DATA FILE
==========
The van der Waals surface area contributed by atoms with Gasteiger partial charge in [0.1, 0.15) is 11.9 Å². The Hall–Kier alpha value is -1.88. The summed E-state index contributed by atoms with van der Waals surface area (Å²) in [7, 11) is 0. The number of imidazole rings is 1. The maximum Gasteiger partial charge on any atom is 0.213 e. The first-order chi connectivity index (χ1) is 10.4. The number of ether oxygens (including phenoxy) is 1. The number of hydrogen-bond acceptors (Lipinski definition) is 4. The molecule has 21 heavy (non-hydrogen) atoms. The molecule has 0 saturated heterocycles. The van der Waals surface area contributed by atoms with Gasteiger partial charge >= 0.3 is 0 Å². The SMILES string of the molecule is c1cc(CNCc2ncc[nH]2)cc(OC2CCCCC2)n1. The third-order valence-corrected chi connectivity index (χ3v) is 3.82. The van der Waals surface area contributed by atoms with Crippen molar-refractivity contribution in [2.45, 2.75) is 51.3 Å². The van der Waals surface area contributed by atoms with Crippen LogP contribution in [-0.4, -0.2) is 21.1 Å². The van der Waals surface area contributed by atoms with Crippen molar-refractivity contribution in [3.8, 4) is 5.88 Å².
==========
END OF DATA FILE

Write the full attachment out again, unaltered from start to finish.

The van der Waals surface area contributed by atoms with Gasteiger partial charge in [0.1, 0.15) is 11.9 Å². The Hall–Kier alpha value is -1.88. The summed E-state index contributed by atoms with van der Waals surface area (Å²) in [7, 11) is 0. The number of imidazole rings is 1. The maximum Gasteiger partial charge on any atom is 0.213 e. The first-order chi connectivity index (χ1) is 10.4. The number of ether oxygens (including phenoxy) is 1. The number of hydrogen-bond acceptors (Lipinski definition) is 4. The molecule has 21 heavy (non-hydrogen) atoms. The molecule has 0 saturated heterocycles. The van der Waals surface area contributed by atoms with Gasteiger partial charge >= 0.3 is 0 Å². The SMILES string of the molecule is c1cc(CNCc2ncc[nH]2)cc(OC2CCCCC2)n1. The third-order valence-corrected chi connectivity index (χ3v) is 3.82. The van der Waals surface area contributed by atoms with Crippen molar-refractivity contribution in [2.45, 2.75) is 51.3 Å². The van der Waals surface area contributed by atoms with Crippen LogP contribution in [-0.4, -0.2) is 21.1 Å². The van der Waals surface area contributed by atoms with Crippen molar-refractivity contribution in [3.8, 4) is 5.88 Å².